Government involvement in video game development is neither new nor a well-kept secret, with the latest instalment of the hugely successful 'Call of Duty' series, 'Advanced Warfare', no exception.
Michael Condrey, co-founder of Sledgehammer Games, the studio behind Advanced Warfare, was quoted as saying by the Guardian:
"We got together with a scenario planner from the Department of Defence, who is active in the Pentagon."
"His job is to think about future threats and prepare 'what if' scenarios for the US government. So we asked him, what do you think will be the conflict of tomorrow?"
Advanced Warfare's futuristic depiction of battle-scenarios was then based on this consultation and others like it.
Such close ties between governments and video game developers are common and make perfect sense for all parties involved - military forces can offer funding and technical knowledge whilst leaving the creative application of this knowledge to game production experts.
And looking at recent releases like Advanced Warfare, it is easy to see the similarities between the action featured in games and real-life battle situations.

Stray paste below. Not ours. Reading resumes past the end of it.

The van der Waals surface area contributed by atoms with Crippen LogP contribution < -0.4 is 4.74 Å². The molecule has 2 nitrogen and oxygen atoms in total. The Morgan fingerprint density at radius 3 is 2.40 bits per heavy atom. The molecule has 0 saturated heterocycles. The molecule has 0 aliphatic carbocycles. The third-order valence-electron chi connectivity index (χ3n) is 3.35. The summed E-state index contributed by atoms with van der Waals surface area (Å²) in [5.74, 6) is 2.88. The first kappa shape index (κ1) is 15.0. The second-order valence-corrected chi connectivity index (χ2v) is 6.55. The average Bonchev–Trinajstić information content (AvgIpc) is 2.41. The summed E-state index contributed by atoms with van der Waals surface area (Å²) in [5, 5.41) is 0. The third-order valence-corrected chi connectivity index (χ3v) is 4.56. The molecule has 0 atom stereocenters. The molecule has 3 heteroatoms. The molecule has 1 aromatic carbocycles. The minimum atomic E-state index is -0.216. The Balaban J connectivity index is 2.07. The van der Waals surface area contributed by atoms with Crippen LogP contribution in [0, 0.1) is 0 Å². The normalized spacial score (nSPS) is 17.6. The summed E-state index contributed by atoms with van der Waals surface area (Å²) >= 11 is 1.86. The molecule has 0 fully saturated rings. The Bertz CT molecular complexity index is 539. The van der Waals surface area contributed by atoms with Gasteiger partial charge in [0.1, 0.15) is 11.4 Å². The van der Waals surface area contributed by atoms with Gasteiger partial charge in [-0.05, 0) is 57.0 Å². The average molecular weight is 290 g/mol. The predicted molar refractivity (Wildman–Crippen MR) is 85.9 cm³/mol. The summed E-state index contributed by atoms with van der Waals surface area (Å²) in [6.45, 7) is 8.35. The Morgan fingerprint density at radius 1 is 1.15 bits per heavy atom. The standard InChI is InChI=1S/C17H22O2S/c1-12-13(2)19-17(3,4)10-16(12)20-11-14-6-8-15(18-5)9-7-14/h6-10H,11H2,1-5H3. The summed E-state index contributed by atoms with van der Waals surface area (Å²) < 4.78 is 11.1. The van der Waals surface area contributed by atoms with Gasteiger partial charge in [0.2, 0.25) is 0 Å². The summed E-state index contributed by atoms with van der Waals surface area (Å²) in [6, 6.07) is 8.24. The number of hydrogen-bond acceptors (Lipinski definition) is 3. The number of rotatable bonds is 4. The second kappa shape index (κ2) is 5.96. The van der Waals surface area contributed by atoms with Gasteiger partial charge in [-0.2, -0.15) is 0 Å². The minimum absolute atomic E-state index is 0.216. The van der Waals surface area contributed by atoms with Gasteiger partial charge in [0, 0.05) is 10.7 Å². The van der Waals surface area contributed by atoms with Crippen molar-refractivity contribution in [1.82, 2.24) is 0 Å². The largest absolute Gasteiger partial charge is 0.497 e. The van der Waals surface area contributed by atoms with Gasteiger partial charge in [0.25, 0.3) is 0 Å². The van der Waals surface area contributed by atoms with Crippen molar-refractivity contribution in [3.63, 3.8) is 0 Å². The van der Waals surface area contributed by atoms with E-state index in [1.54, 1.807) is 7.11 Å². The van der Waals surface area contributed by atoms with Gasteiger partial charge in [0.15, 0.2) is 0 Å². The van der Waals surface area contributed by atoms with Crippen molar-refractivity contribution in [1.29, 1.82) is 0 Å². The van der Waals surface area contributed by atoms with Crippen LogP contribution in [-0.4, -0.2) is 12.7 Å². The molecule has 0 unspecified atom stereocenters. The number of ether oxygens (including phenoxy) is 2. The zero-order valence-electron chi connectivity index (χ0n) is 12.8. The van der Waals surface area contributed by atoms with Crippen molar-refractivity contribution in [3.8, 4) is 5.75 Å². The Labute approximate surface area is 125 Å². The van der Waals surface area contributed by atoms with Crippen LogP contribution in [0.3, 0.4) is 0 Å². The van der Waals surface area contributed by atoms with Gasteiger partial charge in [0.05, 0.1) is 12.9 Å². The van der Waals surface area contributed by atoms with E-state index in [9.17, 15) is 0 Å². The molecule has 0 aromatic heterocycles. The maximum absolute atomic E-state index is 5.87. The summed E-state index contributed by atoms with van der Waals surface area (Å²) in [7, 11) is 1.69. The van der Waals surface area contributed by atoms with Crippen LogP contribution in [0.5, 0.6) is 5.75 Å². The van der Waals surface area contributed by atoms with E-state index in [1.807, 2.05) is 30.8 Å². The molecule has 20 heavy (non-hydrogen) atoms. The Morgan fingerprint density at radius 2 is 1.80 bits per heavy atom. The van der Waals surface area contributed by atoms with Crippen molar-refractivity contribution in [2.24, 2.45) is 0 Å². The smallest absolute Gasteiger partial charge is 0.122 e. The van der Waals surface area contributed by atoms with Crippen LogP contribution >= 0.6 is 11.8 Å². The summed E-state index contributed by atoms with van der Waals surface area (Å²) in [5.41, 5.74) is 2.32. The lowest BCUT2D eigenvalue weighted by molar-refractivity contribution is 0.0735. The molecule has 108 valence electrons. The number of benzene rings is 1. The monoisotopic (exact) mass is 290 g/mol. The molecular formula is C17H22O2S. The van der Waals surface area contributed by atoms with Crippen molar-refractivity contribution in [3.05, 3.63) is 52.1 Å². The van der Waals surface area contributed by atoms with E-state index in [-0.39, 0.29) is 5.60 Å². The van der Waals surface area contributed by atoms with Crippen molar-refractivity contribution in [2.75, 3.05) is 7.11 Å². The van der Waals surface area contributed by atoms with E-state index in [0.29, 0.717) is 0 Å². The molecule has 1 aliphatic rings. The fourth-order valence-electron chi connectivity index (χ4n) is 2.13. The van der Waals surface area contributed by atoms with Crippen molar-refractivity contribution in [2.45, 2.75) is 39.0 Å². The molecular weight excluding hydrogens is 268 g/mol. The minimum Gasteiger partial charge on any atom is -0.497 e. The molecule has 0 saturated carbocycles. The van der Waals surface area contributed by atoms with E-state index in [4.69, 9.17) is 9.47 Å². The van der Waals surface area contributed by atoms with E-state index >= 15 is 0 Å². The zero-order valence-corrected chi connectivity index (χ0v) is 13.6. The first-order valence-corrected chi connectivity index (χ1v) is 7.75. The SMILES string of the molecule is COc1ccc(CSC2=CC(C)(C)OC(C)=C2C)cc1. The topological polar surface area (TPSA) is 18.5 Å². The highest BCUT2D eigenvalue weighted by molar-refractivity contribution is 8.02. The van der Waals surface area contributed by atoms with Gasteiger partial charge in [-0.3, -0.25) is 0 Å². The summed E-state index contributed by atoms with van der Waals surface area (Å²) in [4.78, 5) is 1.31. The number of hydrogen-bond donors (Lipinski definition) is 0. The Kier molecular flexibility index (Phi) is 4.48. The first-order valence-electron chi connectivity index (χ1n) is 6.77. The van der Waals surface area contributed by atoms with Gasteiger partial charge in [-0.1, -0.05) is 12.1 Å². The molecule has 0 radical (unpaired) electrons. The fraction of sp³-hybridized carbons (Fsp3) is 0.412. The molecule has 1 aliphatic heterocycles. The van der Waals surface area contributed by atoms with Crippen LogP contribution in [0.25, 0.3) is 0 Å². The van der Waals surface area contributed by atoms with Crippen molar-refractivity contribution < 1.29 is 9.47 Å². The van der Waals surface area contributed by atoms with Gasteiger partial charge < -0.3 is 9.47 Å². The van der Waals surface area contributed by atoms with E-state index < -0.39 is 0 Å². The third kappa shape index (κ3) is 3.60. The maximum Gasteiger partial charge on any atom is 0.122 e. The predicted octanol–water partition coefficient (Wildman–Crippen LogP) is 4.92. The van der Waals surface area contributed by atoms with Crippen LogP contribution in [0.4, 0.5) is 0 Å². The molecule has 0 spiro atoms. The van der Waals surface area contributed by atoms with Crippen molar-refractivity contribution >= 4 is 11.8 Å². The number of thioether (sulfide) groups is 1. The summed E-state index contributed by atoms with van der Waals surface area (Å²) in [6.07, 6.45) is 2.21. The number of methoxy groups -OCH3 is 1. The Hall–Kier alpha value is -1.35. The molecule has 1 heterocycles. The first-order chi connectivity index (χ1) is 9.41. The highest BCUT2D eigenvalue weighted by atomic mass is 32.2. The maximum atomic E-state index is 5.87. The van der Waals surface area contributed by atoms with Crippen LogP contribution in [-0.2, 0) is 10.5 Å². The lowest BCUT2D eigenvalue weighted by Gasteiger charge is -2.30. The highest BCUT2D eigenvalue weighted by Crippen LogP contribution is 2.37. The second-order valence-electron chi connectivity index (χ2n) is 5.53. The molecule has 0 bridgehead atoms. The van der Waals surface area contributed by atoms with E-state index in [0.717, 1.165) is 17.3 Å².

In 2011 the Gadget Show built an ultra-realistic simulator using the game Battlefield 3 - and tested it with a former SAS soldier
Some military forces have actually used game-like virtual reality simulators to prepare soldiers for the mental challenges of war before they ever see battle.
Meanwhile, gaming has also been used to treat those affected by past experiences in war situations.
Simulators like "Virtual Afghanistan" and "Virtual Iraq" have been used in head-mounted displays to treat former servicemen and women suffering from psychological conditions like post-traumatic stress disorder (PTSD).
Video game-style equipment has even been used in the development of future weapons systems.
See below for a demonstration of the US Navy's laser weapon system, operated by a video game-like controller:
Whilst there has long been debate over the influence of video games on people - for example, the question of whether they accurately portray the gravity of the act of killing another person - it seems they will play an ever-increasing role in the military world for the foreseeable future.